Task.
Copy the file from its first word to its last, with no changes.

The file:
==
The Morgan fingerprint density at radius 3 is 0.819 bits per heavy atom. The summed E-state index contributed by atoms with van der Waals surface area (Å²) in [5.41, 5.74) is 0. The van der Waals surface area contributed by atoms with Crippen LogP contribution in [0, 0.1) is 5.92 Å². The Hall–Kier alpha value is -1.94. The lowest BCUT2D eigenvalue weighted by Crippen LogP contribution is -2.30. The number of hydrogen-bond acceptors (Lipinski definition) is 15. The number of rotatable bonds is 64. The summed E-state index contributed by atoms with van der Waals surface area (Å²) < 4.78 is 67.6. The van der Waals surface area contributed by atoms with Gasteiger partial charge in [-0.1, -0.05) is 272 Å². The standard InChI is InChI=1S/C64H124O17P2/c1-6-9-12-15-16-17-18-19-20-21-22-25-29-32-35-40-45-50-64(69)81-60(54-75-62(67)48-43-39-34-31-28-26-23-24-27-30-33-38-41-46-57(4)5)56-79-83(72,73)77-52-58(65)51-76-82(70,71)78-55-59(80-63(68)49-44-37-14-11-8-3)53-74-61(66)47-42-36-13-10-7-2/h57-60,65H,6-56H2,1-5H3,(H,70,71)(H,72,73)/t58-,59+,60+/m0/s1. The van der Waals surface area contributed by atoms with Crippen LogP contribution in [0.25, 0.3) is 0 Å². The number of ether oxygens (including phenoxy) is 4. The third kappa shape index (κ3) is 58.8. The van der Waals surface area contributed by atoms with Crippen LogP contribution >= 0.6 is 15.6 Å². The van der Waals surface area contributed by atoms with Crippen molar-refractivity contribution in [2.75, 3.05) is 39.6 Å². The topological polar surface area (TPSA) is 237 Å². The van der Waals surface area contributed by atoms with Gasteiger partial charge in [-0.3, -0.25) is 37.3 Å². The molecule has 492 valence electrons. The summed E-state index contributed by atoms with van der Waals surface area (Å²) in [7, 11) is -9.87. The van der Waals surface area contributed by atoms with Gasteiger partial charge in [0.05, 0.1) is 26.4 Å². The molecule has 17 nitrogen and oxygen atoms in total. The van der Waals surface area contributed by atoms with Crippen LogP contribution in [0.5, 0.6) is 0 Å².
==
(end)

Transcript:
The Morgan fingerprint density at radius 3 is 0.819 bits per heavy atom. The summed E-state index contributed by atoms with van der Waals surface area (Å²) in [5.41, 5.74) is 0. The van der Waals surface area contributed by atoms with Crippen LogP contribution in [0, 0.1) is 5.92 Å². The Hall–Kier alpha value is -1.94. The lowest BCUT2D eigenvalue weighted by Crippen LogP contribution is -2.30. The number of hydrogen-bond acceptors (Lipinski definition) is 15. The number of rotatable bonds is 64. The summed E-state index contributed by atoms with van der Waals surface area (Å²) < 4.78 is 67.6. The van der Waals surface area contributed by atoms with Gasteiger partial charge in [-0.1, -0.05) is 272 Å². The standard InChI is InChI=1S/C64H124O17P2/c1-6-9-12-15-16-17-18-19-20-21-22-25-29-32-35-40-45-50-64(69)81-60(54-75-62(67)48-43-39-34-31-28-26-23-24-27-30-33-38-41-46-57(4)5)56-79-83(72,73)77-52-58(65)51-76-82(70,71)78-55-59(80-63(68)49-44-37-14-11-8-3)53-74-61(66)47-42-36-13-10-7-2/h57-60,65H,6-56H2,1-5H3,(H,70,71)(H,72,73)/t58-,59+,60+/m0/s1. The van der Waals surface area contributed by atoms with Crippen LogP contribution in [0.25, 0.3) is 0 Å². The number of ether oxygens (including phenoxy) is 4. The third kappa shape index (κ3) is 58.8. The van der Waals surface area contributed by atoms with Crippen LogP contribution >= 0.6 is 15.6 Å². The van der Waals surface area contributed by atoms with Crippen molar-refractivity contribution in [2.75, 3.05) is 39.6 Å². The topological polar surface area (TPSA) is 237 Å². The van der Waals surface area contributed by atoms with Gasteiger partial charge in [-0.3, -0.25) is 37.3 Å². The molecule has 492 valence electrons. The summed E-state index contributed by atoms with van der Waals surface area (Å²) in [7, 11) is -9.87. The van der Waals surface area contributed by atoms with Gasteiger partial charge in [0.05, 0.1) is 26.4 Å². The molecule has 17 nitrogen and oxygen atoms in total. The van der Waals surface area contributed by atoms with Crippen LogP contribution in [0.5, 0.6) is 0 Å².